PICATINNY ARSENAL, N.J. -- Often, when tragedy strikes such as in the case of an active shooter event, co-workers, friends, or family members will come forward and say, "We saw some signs, some strange behavior, but didn't think anything of it."

By the time unusual or suspicious conduct is reported, it is already too late.

The U.S. Army has been promoting a preventative measure in the iWatch program using slogan, "If you see something, say something."

Kathryn Cuff, Personnel Security Specialist, and Edward Kilduff, Industrial Security Specialist, both with Picatinny Arsenal's Directorate of Plans, Training, Mobilization, and Security, are concerned that supervisors may not always be reporting the actions of their employees, which could lead to problems down the road.

"There could be repercussions for supervisors failing to report derogatory information," Cuff said. "If a supervisor becomes aware of an arrest or a charge against one of their employees, they are required to ensure that the activity is reported. Whether or not the charge sticks or a penalty or sentence is handed down by a judge is a different matter, but the incident should be documented."

Not only should arrests or warrants be reported, but also unusual behaviors or patterns that occur in the workplace.

"It does not necessarily have to be a criminal to be reported," Cuff noted. "Supervisors are failing to document an employee's history. Then, when an office change or job change is made, there is no record. This leads to problems."

An eerily similar case to what Cuff described occurred at the Washington Navy Yard on Sep. 16, 2013.

That morning, lone gunman Aaron Alexis, 34, fatally shot 12 people and injured three others in a mass shooting at the headquarters of the Naval Sea Systems Command inside the Washington Navy Yard in Southeast Washington, D.C.

"Later, an investigation discovered that Alexis was observed by several people, including his supervisors, to behave in a way that raised concerns about his mental stability and presented indicators that he may cause harm to others," Kilduff said.

The information was never reported to the government as required. Had this information been reported, properly adjudicated, and acted upon, Alexis' authorization to access secure facilities and information would have been revoked.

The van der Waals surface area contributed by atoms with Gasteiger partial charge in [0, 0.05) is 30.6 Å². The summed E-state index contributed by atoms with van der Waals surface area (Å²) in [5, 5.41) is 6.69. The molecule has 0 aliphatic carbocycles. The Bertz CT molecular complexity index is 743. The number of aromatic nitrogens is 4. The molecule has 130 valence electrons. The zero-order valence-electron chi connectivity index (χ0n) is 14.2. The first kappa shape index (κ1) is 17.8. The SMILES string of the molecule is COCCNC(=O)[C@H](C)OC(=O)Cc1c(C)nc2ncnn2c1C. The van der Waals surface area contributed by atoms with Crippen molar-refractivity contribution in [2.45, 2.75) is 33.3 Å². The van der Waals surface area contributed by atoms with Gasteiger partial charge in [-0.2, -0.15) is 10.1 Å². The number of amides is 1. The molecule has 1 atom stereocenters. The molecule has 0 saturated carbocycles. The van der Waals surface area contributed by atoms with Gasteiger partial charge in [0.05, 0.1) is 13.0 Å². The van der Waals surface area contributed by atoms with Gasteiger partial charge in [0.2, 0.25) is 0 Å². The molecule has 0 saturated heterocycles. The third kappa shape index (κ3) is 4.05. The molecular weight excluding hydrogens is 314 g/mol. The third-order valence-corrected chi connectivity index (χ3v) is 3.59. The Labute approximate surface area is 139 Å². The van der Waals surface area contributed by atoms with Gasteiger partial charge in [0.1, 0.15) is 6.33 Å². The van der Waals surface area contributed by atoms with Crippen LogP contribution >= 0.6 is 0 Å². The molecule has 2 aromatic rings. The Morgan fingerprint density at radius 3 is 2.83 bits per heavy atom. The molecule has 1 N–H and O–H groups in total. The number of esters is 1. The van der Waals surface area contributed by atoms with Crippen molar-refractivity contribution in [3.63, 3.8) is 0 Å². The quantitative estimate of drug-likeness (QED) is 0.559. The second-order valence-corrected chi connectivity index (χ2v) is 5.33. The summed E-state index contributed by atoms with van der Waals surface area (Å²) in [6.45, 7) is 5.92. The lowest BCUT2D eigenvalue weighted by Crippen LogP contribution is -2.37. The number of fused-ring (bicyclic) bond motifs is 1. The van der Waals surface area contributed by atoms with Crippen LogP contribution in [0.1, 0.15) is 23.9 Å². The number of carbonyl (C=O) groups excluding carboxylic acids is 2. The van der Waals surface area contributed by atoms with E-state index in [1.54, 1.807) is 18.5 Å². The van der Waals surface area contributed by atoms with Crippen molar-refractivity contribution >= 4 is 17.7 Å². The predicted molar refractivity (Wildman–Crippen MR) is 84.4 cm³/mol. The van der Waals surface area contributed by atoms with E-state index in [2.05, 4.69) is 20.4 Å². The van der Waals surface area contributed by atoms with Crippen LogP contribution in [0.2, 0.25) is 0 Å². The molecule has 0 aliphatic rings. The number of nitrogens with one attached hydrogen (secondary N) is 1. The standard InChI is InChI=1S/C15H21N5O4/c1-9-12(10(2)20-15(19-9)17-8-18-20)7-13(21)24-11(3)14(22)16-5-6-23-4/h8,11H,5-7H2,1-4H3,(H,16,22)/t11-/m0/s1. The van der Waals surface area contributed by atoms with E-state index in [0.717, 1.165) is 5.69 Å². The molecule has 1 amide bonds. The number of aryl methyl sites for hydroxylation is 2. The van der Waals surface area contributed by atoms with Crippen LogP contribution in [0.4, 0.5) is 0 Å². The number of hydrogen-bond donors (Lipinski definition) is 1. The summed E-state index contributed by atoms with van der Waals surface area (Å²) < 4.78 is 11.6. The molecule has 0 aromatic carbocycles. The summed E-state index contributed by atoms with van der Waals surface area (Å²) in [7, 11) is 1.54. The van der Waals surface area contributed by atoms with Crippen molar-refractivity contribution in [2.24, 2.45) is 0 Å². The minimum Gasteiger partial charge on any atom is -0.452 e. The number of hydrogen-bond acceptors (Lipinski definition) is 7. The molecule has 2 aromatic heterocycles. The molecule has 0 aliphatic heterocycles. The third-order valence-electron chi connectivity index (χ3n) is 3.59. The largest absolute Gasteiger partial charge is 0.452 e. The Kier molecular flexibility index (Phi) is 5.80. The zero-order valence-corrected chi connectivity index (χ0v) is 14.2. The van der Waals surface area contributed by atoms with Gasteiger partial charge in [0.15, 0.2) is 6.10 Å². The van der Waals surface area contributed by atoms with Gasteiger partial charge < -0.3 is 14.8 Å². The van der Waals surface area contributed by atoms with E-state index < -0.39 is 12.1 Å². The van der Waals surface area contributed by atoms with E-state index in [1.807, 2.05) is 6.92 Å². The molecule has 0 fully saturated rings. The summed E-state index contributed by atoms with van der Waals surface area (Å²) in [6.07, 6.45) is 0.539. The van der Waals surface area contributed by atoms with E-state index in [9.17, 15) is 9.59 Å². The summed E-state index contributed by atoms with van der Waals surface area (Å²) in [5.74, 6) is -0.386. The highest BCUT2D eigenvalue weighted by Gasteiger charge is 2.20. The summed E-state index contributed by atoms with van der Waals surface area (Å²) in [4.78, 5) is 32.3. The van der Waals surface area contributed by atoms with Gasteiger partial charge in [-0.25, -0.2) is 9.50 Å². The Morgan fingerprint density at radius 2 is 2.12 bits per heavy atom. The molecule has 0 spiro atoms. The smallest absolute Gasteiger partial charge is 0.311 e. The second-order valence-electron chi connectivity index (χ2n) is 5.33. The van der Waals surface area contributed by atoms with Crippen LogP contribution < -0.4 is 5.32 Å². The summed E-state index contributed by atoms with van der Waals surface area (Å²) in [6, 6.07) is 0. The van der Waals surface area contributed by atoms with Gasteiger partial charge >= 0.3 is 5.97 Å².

"The failure to report does not only happen in the government sector," Cuff said. "Even in the realm of contract employees, undocumented behavior and or cause for relief or termination often times goes undocumented and then the employee is hired by another agency. The cycle repeats itself."

Cuff and Kilduff say their intent is not to instill fear but to prevent unnecessary incidents from happening.

"Reporting does not necessarily have to have bad connotation. Not all reports lead to revocation of access," Cuff said.

ADJUDICATIVE GUIDELINES

When an investigation is complete, it is sent to a Central Adjudications Facility. An adjudicator at a facility will review all of the information, both "good" and "bad" (remember, the "whole person") and assess the information against the Federal Adjudicative Guidelines to decide if an employee is eligible for a clearance or position of trust.

If no significant adverse information turns up, the employee will be granted a clearance eligibility at the level requested by the agency. However, if significant, adverse material develops, it could mean that an employee's case will be delayed until additional information is gathered and facts are verified. Ultimately, an employee may be denied a clearance.

DISCOMFORT WITH REPORTING

"Not everyone will feel comfortable with reporting but it is something that needs to be done," Cuff said.

The initial reporting can come in the form of an email, phone call or visit to the security manager (Cuff). Contract employees need to notify the garrison's industrial security specialist (Kilduff).

Both Cuff and Kilduff have to provide updates through their chain of reporting every 90 days. The case does not need to be closed but periodic updates are required.

"I believe supervisors across the board take their responsibility to report suspicious behaviors way too lightly," Kilduff said. "Supervisors need to be reminded that in accordance with AR 380-67, paragraph 9-3, titled 'Supervisory Responsibility,' they are required to ensure all relevant information is reported to the local command security officials."

FURTHER GUIDANCE

A memorandum for all employees of the U.S. Army Armament Research, Development and Engineering Center was signed by Director John Hedderich in June 2015 and reinforces the responsibility to report outlined in AR 380-67.

A course is currently offered in the Army Learning Management System called "Managing Personnel with Clearances/Access to Classified Information," which provides details on the reporting responsibilities for supervisors.

Other available sources of information: http://www.cdse.edu/documents/cdse/Supv_Role_in_PerSec.pdf